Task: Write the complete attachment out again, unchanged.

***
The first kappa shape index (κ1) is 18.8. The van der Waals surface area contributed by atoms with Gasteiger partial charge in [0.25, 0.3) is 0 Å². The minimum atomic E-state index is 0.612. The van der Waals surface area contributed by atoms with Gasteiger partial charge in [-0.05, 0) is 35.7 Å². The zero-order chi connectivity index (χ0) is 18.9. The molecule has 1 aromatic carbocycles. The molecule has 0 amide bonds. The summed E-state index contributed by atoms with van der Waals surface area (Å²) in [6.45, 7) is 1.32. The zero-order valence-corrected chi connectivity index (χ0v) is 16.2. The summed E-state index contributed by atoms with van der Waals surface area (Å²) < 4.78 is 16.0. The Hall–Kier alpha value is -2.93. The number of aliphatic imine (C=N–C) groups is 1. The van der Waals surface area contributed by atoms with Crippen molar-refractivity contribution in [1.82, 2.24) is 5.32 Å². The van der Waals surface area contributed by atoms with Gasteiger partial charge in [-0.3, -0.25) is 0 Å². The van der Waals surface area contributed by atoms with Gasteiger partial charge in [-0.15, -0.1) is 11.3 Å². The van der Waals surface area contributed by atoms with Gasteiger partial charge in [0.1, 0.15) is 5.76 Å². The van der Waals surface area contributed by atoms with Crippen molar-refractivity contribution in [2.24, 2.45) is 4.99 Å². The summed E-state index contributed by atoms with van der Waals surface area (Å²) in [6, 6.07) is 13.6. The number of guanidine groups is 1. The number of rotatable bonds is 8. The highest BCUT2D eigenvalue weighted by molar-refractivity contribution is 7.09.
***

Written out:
The first kappa shape index (κ1) is 18.8. The van der Waals surface area contributed by atoms with Gasteiger partial charge in [0.25, 0.3) is 0 Å². The minimum atomic E-state index is 0.612. The van der Waals surface area contributed by atoms with Gasteiger partial charge in [-0.05, 0) is 35.7 Å². The zero-order chi connectivity index (χ0) is 18.9. The molecule has 1 aromatic carbocycles. The molecule has 0 amide bonds. The summed E-state index contributed by atoms with van der Waals surface area (Å²) in [6.45, 7) is 1.32. The zero-order valence-corrected chi connectivity index (χ0v) is 16.2. The summed E-state index contributed by atoms with van der Waals surface area (Å²) < 4.78 is 16.0. The Hall–Kier alpha value is -2.93. The number of aliphatic imine (C=N–C) groups is 1. The van der Waals surface area contributed by atoms with Crippen molar-refractivity contribution in [1.82, 2.24) is 5.32 Å². The van der Waals surface area contributed by atoms with Gasteiger partial charge in [-0.3, -0.25) is 0 Å². The van der Waals surface area contributed by atoms with Gasteiger partial charge in [-0.15, -0.1) is 11.3 Å². The van der Waals surface area contributed by atoms with Gasteiger partial charge in [0.1, 0.15) is 5.76 Å². The van der Waals surface area contributed by atoms with Crippen molar-refractivity contribution in [2.24, 2.45) is 4.99 Å². The summed E-state index contributed by atoms with van der Waals surface area (Å²) in [6, 6.07) is 13.6. The number of guanidine groups is 1. The number of rotatable bonds is 8. The highest BCUT2D eigenvalue weighted by molar-refractivity contribution is 7.09.